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Sunday, July 10, 2005

Baby Haircut Myth

Someone asked if it was true that you could shave a baby's head in order to encourage the hair to grow back thicker.

After much research where I found accounts of many people claiming that this really does work I established that this is just an old wives tale. When the head, or anywhere else for that matter, is shaved it does not cause extra hair to grow to replace the hair that has fallen out. Unlike the case if the hair were plucked, follicle root and all, the existing hair merely continues to grow from the existing hair folicles. Hair is dead tissue and removing the dead tissue will not effect the living hair follicle.

This does not mean that other hair follicles may not also also "sprout" new hair, however, these would have "sprouted" anyway even if the other hair had not been shaven. Consequently, when the hair grows back to the length which it was before the shaving took place it may indeed appear to be thicker and, if new hair follicles "sprouted" new hair, it may actually be thicker. However, the thickness is due to the natural additional active hair producing follicles and has nothing to do with the shaving process.

To see this in perspective it is useful to think in terms of a timeline. Lets say that a baby reaches their 1st birthday, has their head shaved, and then, 6 months later, they appear to have a thicker head of hair than they did at 12 months of age. For the sake of this example let us imagine that this baby's hair grows at 6 inches per year. Had the baby not had their head shaved at 12 months but rather maintained monthly haircuts which kept the hair at a length of 3 inches, i.e. 6 months worth of growth, then at 18 months the unshaven baby and the shaven baby would have identically full/thick hair.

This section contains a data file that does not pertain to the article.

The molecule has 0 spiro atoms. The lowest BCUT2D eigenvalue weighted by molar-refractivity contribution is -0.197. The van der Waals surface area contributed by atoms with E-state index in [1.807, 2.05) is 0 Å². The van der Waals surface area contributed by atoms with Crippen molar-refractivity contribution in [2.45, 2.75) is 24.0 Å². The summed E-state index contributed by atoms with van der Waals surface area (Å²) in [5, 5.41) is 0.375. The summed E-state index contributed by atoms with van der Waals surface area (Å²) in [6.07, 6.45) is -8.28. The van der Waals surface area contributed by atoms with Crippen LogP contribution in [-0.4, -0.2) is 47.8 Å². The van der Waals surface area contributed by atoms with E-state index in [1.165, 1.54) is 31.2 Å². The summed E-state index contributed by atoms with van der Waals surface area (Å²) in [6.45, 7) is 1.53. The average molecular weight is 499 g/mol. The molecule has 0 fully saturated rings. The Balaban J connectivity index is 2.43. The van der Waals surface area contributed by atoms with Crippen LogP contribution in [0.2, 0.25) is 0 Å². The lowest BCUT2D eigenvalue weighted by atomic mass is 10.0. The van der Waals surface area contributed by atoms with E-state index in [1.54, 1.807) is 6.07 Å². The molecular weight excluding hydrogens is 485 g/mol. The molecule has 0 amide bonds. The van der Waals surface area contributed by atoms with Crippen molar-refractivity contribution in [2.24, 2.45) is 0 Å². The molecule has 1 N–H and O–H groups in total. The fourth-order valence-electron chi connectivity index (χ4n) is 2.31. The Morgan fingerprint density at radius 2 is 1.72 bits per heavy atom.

Unfortunately this myth, or old wives tale, will continue to persist since the only definitive proof against it would be to experiment on a baby such that one side of their head would be shaved and the other merely cut to a constant length. The problem is that those who believe the myth would be worried that their child would grow up to have asymetrical hair growth. Consequently, the believers would probably not wish to submit their child as a test subject. Those who do not believe in the myth would probably not want their child to look ridiculous for 6 months simply to prove a point and so without test subject the experiment would not take place.

Something which may lead to increased hair growth in a baby's hair is increased blood flow to the hair follicles, by massaging the scalp for example, and also ensuring that the baby is eating a nourishing balanced diet with adequate supply of B vitamins and Omega 3 oil. There are all sorts of interesting books about hair available from amazon here. You'll find a number of hair related myths on here:

If you would like to try shaving your baby's head to promote thicker more vibrant hair please be my guest, I doubt that it would do any harm, if you have any comments please let me know and if you have any other questions which you'd like me to answer for free please send them to Ben Dash at


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